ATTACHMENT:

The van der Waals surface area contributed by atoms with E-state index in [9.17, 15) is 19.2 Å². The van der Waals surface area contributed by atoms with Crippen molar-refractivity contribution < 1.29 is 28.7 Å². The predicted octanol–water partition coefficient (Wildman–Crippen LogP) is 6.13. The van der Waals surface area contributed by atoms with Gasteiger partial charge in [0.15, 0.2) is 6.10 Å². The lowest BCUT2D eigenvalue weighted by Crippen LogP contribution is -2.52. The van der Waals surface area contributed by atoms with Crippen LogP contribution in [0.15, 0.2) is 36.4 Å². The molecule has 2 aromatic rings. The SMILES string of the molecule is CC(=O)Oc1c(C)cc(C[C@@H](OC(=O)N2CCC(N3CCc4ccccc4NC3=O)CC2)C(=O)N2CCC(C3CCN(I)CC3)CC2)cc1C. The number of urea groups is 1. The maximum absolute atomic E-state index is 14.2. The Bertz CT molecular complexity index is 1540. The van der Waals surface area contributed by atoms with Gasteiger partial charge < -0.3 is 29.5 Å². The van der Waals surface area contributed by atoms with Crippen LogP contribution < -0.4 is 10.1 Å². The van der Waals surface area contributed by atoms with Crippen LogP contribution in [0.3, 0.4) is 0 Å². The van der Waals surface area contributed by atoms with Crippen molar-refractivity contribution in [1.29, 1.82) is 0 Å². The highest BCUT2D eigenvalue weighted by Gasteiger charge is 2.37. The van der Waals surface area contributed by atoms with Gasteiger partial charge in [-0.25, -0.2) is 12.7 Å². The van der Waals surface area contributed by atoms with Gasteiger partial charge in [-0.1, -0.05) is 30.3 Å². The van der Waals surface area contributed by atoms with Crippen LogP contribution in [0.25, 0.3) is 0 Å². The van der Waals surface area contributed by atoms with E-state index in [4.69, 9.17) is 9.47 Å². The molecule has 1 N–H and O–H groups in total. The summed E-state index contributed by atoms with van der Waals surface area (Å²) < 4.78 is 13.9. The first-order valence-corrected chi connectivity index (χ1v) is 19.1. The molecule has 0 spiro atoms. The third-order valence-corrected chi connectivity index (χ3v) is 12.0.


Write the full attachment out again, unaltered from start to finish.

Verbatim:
The van der Waals surface area contributed by atoms with E-state index in [9.17, 15) is 19.2 Å². The van der Waals surface area contributed by atoms with Crippen molar-refractivity contribution < 1.29 is 28.7 Å². The predicted octanol–water partition coefficient (Wildman–Crippen LogP) is 6.13. The van der Waals surface area contributed by atoms with Gasteiger partial charge in [0.15, 0.2) is 6.10 Å². The lowest BCUT2D eigenvalue weighted by Crippen LogP contribution is -2.52. The van der Waals surface area contributed by atoms with Crippen LogP contribution in [0.15, 0.2) is 36.4 Å². The molecule has 2 aromatic rings. The SMILES string of the molecule is CC(=O)Oc1c(C)cc(C[C@@H](OC(=O)N2CCC(N3CCc4ccccc4NC3=O)CC2)C(=O)N2CCC(C3CCN(I)CC3)CC2)cc1C. The number of urea groups is 1. The maximum absolute atomic E-state index is 14.2. The Bertz CT molecular complexity index is 1540. The van der Waals surface area contributed by atoms with Gasteiger partial charge < -0.3 is 29.5 Å². The van der Waals surface area contributed by atoms with Crippen LogP contribution < -0.4 is 10.1 Å². The van der Waals surface area contributed by atoms with Crippen LogP contribution in [0.3, 0.4) is 0 Å². The van der Waals surface area contributed by atoms with Crippen molar-refractivity contribution in [1.29, 1.82) is 0 Å². The highest BCUT2D eigenvalue weighted by Gasteiger charge is 2.37. The van der Waals surface area contributed by atoms with Gasteiger partial charge in [-0.25, -0.2) is 12.7 Å². The van der Waals surface area contributed by atoms with Gasteiger partial charge in [-0.1, -0.05) is 30.3 Å². The van der Waals surface area contributed by atoms with Crippen LogP contribution in [0.25, 0.3) is 0 Å². The van der Waals surface area contributed by atoms with E-state index in [4.69, 9.17) is 9.47 Å². The molecule has 1 N–H and O–H groups in total. The summed E-state index contributed by atoms with van der Waals surface area (Å²) < 4.78 is 13.9. The first-order valence-corrected chi connectivity index (χ1v) is 19.1. The molecule has 0 spiro atoms. The third-order valence-corrected chi connectivity index (χ3v) is 12.0.